Recommended strategy to update JSON objects

+4 votes

When we publish JSON objects to streams, the problem comes up about how to store an edited or updated object.

I see two approaches:

Option 1

Create a JSON holding only the changed attributes and add it to the stream in a new block. In this case the full updated JSON can be read by getstreamkeysummary API call using the jsonobjectmerge mode.

Option 2

Make a copy of the full JSON and update the edited attributes. Store the updated JSON in the stream. After that we can read the most recent object by liststreamkeyitems API call (count=1 offset=-1).

I noticed that getstreamkeysummary can be slow when there are few 1000 objects, but I assume if there are few blocks matching the key, it's not an issue.

So what is the recommended approach to store updated JSON objects in a stream?

 

asked Feb 16 by geza

1 Answer

+2 votes
 
Best answer

First, just FYI, you should be thinking in terms of transactions rather than blocks, since each stream item is contained by a single transaction. There can be a large number of transactions in a single block.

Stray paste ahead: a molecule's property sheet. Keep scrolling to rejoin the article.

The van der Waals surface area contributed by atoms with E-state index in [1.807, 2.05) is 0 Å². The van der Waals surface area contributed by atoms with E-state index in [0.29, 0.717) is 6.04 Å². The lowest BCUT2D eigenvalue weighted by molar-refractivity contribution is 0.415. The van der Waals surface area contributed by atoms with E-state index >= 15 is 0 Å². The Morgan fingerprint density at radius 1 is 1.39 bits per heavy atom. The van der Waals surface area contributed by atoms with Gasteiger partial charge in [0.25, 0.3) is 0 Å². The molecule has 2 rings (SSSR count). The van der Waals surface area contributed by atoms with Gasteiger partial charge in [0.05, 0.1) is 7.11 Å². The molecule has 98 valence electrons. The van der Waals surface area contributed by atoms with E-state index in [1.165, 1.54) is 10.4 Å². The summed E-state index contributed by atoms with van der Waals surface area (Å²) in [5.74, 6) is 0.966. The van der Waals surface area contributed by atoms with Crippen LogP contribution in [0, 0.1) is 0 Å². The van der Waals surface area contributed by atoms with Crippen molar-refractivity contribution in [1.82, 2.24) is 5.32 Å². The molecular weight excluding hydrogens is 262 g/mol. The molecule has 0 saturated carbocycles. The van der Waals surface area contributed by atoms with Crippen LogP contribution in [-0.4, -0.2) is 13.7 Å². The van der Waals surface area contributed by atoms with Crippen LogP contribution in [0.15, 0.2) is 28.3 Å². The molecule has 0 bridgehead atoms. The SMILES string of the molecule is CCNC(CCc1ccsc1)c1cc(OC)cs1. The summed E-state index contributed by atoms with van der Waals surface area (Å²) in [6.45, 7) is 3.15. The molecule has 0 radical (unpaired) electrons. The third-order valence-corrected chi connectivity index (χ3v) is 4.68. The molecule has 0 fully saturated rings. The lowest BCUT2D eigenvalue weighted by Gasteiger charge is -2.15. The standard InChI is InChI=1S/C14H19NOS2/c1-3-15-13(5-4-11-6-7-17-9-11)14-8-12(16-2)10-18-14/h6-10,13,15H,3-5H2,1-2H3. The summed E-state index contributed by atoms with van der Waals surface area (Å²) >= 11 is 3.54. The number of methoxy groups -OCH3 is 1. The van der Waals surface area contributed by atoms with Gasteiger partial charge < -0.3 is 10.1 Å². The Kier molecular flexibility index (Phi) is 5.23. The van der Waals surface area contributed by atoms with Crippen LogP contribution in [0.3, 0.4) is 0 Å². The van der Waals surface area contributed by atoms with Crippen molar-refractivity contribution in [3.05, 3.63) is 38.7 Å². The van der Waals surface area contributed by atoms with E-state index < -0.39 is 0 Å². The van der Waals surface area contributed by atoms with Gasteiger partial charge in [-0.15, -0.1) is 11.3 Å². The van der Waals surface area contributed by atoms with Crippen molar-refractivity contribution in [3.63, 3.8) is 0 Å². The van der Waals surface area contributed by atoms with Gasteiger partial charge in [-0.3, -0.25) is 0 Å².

Second, there is no explicit recommendation on this question. But as you say, when there are 1000s of matching JSON objects to be merged together, the getstreamkeysummary API command can become slow. So if this becomes an issue for your application, you could use the second option you mention.

The other possibility is to think about your schema design, and change that design so that there aren't so many items with the same key. What are the fields you are updating for this key? Perhaps there's another way to represent things.

answered Feb 16 by MultiChain
selected Feb 17 by geza
I don't know much about blockchain transactions, but there could be days spent between two updates, so I don't think it helps me out this time. I've read the page https://www.multichain.com/developers/raw-transactions/ about that, but did not make it clear how that works. Is there other documentation worth reading?

For now I try to design the schema to keep the number of changes minimized.
Thank you for your help.
Regarding blocks vs transactions, there's no need for you to do anything different, I just wanted to clear up a misunderstanding.
...